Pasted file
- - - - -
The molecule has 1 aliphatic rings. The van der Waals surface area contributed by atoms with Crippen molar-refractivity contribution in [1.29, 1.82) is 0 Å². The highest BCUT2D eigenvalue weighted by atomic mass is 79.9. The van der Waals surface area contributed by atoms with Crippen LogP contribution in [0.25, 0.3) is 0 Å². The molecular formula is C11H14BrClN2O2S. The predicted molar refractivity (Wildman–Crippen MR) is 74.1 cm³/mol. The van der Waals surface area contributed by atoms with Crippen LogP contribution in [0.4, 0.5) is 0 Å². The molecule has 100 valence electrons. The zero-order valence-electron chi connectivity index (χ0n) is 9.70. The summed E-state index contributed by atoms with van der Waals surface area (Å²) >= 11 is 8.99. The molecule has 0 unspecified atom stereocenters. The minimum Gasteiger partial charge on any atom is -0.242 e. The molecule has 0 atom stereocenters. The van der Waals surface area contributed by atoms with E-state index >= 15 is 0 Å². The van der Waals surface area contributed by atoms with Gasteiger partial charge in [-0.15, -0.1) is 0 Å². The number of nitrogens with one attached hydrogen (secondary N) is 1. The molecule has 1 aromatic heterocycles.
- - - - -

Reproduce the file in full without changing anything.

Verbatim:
The molecule has 1 aliphatic rings. The van der Waals surface area contributed by atoms with Crippen molar-refractivity contribution in [1.29, 1.82) is 0 Å². The highest BCUT2D eigenvalue weighted by atomic mass is 79.9. The van der Waals surface area contributed by atoms with Crippen LogP contribution in [0.25, 0.3) is 0 Å². The molecular formula is C11H14BrClN2O2S. The predicted molar refractivity (Wildman–Crippen MR) is 74.1 cm³/mol. The van der Waals surface area contributed by atoms with Crippen LogP contribution in [0.4, 0.5) is 0 Å². The molecule has 100 valence electrons. The zero-order valence-electron chi connectivity index (χ0n) is 9.70. The summed E-state index contributed by atoms with van der Waals surface area (Å²) >= 11 is 8.99. The molecule has 0 unspecified atom stereocenters. The minimum Gasteiger partial charge on any atom is -0.242 e. The molecule has 0 atom stereocenters. The van der Waals surface area contributed by atoms with E-state index >= 15 is 0 Å². The van der Waals surface area contributed by atoms with Gasteiger partial charge in [-0.15, -0.1) is 0 Å². The number of nitrogens with one attached hydrogen (secondary N) is 1. The molecule has 1 aromatic heterocycles.